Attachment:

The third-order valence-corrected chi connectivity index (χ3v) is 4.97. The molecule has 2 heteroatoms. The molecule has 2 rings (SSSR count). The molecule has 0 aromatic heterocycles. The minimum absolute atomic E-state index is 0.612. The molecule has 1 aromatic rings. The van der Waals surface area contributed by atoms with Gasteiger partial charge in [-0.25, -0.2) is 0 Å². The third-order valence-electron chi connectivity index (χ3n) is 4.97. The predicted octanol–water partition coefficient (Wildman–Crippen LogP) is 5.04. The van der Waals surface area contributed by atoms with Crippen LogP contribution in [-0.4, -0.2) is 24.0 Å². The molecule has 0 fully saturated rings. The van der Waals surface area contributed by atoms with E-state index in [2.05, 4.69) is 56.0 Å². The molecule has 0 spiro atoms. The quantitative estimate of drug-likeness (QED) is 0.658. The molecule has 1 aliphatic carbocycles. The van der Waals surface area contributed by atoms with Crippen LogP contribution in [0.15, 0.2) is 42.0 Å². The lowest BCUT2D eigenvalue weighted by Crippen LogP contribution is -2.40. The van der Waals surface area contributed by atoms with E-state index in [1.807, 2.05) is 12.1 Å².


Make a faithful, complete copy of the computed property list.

The third-order valence-corrected chi connectivity index (χ3v) is 4.97. The molecule has 2 heteroatoms. The molecule has 2 rings (SSSR count). The molecule has 0 aromatic heterocycles. The minimum absolute atomic E-state index is 0.612. The molecule has 1 aromatic rings. The van der Waals surface area contributed by atoms with Gasteiger partial charge in [-0.25, -0.2) is 0 Å². The third-order valence-electron chi connectivity index (χ3n) is 4.97. The predicted octanol–water partition coefficient (Wildman–Crippen LogP) is 5.04. The van der Waals surface area contributed by atoms with Crippen LogP contribution in [-0.4, -0.2) is 24.0 Å². The molecule has 0 fully saturated rings. The van der Waals surface area contributed by atoms with E-state index in [2.05, 4.69) is 56.0 Å². The molecule has 0 spiro atoms. The quantitative estimate of drug-likeness (QED) is 0.658. The molecule has 1 aliphatic carbocycles. The van der Waals surface area contributed by atoms with Crippen LogP contribution in [0.15, 0.2) is 42.0 Å². The lowest BCUT2D eigenvalue weighted by Crippen LogP contribution is -2.40. The van der Waals surface area contributed by atoms with E-state index in [1.807, 2.05) is 12.1 Å².